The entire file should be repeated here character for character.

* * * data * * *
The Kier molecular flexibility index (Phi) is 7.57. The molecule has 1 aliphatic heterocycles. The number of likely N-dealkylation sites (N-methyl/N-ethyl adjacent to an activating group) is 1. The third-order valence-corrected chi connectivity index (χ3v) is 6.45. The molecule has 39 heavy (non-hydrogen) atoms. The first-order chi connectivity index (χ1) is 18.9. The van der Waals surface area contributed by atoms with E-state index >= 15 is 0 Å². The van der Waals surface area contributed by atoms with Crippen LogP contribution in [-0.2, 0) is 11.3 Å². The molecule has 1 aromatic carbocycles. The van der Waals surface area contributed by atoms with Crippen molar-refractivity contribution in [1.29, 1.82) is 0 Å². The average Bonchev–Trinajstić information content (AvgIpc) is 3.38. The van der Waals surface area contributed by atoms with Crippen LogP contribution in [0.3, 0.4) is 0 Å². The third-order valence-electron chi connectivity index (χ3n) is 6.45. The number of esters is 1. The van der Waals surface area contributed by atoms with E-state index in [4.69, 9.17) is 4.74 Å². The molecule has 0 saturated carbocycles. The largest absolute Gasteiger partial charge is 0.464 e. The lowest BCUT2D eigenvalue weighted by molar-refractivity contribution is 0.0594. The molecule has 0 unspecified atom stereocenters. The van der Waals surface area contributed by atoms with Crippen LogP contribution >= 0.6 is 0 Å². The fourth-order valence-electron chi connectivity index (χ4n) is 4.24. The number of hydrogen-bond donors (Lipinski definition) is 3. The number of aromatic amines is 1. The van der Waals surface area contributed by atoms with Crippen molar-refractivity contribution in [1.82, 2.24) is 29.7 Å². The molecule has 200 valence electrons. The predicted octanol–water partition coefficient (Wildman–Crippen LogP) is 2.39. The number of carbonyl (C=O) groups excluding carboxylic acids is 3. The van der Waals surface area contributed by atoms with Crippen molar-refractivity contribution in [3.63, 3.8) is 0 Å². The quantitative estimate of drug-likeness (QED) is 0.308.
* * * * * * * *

The Kier molecular flexibility index (Phi) is 7.57. The molecule has 1 aliphatic heterocycles. The number of likely N-dealkylation sites (N-methyl/N-ethyl adjacent to an activating group) is 1. The third-order valence-corrected chi connectivity index (χ3v) is 6.45. The molecule has 39 heavy (non-hydrogen) atoms. The first-order chi connectivity index (χ1) is 18.9. The van der Waals surface area contributed by atoms with E-state index >= 15 is 0 Å². The van der Waals surface area contributed by atoms with Crippen LogP contribution in [-0.2, 0) is 11.3 Å². The molecule has 1 aromatic carbocycles. The van der Waals surface area contributed by atoms with Crippen molar-refractivity contribution in [1.29, 1.82) is 0 Å². The average Bonchev–Trinajstić information content (AvgIpc) is 3.38. The van der Waals surface area contributed by atoms with Crippen LogP contribution in [0.3, 0.4) is 0 Å². The third-order valence-electron chi connectivity index (χ3n) is 6.45. The number of esters is 1. The van der Waals surface area contributed by atoms with E-state index in [4.69, 9.17) is 4.74 Å². The molecule has 0 saturated carbocycles. The largest absolute Gasteiger partial charge is 0.464 e. The lowest BCUT2D eigenvalue weighted by molar-refractivity contribution is 0.0594. The molecule has 0 unspecified atom stereocenters. The van der Waals surface area contributed by atoms with Crippen LogP contribution >= 0.6 is 0 Å². The fourth-order valence-electron chi connectivity index (χ4n) is 4.24. The number of hydrogen-bond donors (Lipinski definition) is 3. The number of aromatic amines is 1. The van der Waals surface area contributed by atoms with Crippen molar-refractivity contribution in [1.82, 2.24) is 29.7 Å². The molecule has 200 valence electrons. The predicted octanol–water partition coefficient (Wildman–Crippen LogP) is 2.39. The number of carbonyl (C=O) groups excluding carboxylic acids is 3. The van der Waals surface area contributed by atoms with Crippen molar-refractivity contribution in [3.63, 3.8) is 0 Å². The quantitative estimate of drug-likeness (QED) is 0.308.